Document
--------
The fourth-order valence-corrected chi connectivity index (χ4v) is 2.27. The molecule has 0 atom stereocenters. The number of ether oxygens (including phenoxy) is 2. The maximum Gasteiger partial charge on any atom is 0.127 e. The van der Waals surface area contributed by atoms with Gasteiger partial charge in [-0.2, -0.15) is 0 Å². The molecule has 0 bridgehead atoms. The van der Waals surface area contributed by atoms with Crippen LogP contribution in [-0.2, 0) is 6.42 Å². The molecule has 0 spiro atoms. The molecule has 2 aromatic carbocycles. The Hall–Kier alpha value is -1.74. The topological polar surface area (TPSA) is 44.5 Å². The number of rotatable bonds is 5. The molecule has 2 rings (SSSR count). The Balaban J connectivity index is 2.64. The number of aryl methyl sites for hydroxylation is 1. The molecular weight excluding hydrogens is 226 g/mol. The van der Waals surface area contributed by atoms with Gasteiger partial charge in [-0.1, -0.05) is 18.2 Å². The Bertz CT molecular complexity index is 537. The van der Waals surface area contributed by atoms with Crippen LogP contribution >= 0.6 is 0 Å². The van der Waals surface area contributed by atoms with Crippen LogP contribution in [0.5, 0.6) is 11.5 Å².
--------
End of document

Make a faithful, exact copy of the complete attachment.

The fourth-order valence-corrected chi connectivity index (χ4v) is 2.27. The molecule has 0 atom stereocenters. The number of ether oxygens (including phenoxy) is 2. The maximum Gasteiger partial charge on any atom is 0.127 e. The van der Waals surface area contributed by atoms with Gasteiger partial charge in [-0.2, -0.15) is 0 Å². The molecule has 0 bridgehead atoms. The van der Waals surface area contributed by atoms with Crippen LogP contribution in [-0.2, 0) is 6.42 Å². The molecule has 0 spiro atoms. The molecule has 2 aromatic carbocycles. The Hall–Kier alpha value is -1.74. The topological polar surface area (TPSA) is 44.5 Å². The number of rotatable bonds is 5. The molecule has 2 rings (SSSR count). The Balaban J connectivity index is 2.64. The number of aryl methyl sites for hydroxylation is 1. The molecular weight excluding hydrogens is 226 g/mol. The van der Waals surface area contributed by atoms with Gasteiger partial charge in [-0.1, -0.05) is 18.2 Å². The Bertz CT molecular complexity index is 537. The van der Waals surface area contributed by atoms with Crippen LogP contribution >= 0.6 is 0 Å². The van der Waals surface area contributed by atoms with Crippen LogP contribution in [0.5, 0.6) is 11.5 Å².